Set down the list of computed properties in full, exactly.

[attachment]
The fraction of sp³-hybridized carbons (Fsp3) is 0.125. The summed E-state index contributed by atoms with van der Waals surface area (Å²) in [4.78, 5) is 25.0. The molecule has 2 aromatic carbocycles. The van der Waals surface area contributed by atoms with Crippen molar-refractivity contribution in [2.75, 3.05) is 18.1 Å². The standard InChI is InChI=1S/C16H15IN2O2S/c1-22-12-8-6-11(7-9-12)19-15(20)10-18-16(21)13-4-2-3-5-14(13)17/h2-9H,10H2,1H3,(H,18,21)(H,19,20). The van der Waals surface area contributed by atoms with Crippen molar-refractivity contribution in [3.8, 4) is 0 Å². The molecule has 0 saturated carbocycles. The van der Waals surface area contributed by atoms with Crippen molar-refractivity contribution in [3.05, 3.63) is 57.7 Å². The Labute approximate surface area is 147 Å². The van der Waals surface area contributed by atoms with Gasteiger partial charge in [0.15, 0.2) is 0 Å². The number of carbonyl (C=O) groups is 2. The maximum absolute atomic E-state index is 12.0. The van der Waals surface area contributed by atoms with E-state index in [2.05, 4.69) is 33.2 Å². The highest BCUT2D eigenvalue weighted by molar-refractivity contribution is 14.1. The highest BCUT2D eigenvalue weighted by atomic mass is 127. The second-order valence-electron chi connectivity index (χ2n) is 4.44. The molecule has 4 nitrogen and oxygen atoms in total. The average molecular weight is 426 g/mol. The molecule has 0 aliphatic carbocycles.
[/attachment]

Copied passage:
The fraction of sp³-hybridized carbons (Fsp3) is 0.125. The summed E-state index contributed by atoms with van der Waals surface area (Å²) in [4.78, 5) is 25.0. The molecule has 2 aromatic carbocycles. The van der Waals surface area contributed by atoms with Crippen molar-refractivity contribution in [2.75, 3.05) is 18.1 Å². The standard InChI is InChI=1S/C16H15IN2O2S/c1-22-12-8-6-11(7-9-12)19-15(20)10-18-16(21)13-4-2-3-5-14(13)17/h2-9H,10H2,1H3,(H,18,21)(H,19,20). The van der Waals surface area contributed by atoms with Crippen molar-refractivity contribution in [3.8, 4) is 0 Å². The molecule has 0 saturated carbocycles. The van der Waals surface area contributed by atoms with Crippen molar-refractivity contribution in [3.05, 3.63) is 57.7 Å². The Labute approximate surface area is 147 Å². The van der Waals surface area contributed by atoms with Gasteiger partial charge in [0.15, 0.2) is 0 Å². The number of carbonyl (C=O) groups is 2. The maximum absolute atomic E-state index is 12.0. The van der Waals surface area contributed by atoms with E-state index in [2.05, 4.69) is 33.2 Å². The highest BCUT2D eigenvalue weighted by molar-refractivity contribution is 14.1. The highest BCUT2D eigenvalue weighted by atomic mass is 127. The second-order valence-electron chi connectivity index (χ2n) is 4.44. The molecule has 4 nitrogen and oxygen atoms in total. The average molecular weight is 426 g/mol. The molecule has 0 aliphatic carbocycles.